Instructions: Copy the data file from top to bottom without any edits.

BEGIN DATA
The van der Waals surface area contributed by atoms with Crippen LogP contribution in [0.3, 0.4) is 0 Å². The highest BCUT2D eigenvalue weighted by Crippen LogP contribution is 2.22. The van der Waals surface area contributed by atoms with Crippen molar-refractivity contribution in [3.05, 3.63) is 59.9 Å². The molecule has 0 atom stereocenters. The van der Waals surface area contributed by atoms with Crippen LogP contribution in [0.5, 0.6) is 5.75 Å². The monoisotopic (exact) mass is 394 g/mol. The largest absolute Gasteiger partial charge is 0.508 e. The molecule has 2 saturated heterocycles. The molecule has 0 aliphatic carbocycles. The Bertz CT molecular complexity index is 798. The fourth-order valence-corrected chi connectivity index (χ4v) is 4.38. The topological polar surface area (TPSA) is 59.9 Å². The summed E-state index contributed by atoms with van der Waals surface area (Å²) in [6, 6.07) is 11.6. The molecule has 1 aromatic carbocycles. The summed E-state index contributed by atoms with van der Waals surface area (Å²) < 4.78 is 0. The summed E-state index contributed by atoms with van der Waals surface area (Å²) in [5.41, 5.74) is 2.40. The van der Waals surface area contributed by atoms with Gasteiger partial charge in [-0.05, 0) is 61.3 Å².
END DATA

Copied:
The van der Waals surface area contributed by atoms with Crippen LogP contribution in [0.3, 0.4) is 0 Å². The highest BCUT2D eigenvalue weighted by Crippen LogP contribution is 2.22. The van der Waals surface area contributed by atoms with Crippen molar-refractivity contribution in [3.05, 3.63) is 59.9 Å². The molecule has 0 atom stereocenters. The van der Waals surface area contributed by atoms with Crippen LogP contribution in [0.5, 0.6) is 5.75 Å². The monoisotopic (exact) mass is 394 g/mol. The largest absolute Gasteiger partial charge is 0.508 e. The molecule has 2 saturated heterocycles. The molecule has 0 aliphatic carbocycles. The Bertz CT molecular complexity index is 798. The fourth-order valence-corrected chi connectivity index (χ4v) is 4.38. The topological polar surface area (TPSA) is 59.9 Å². The summed E-state index contributed by atoms with van der Waals surface area (Å²) in [6, 6.07) is 11.6. The molecule has 1 aromatic carbocycles. The summed E-state index contributed by atoms with van der Waals surface area (Å²) < 4.78 is 0. The summed E-state index contributed by atoms with van der Waals surface area (Å²) in [5.41, 5.74) is 2.40. The van der Waals surface area contributed by atoms with Gasteiger partial charge in [-0.05, 0) is 61.3 Å².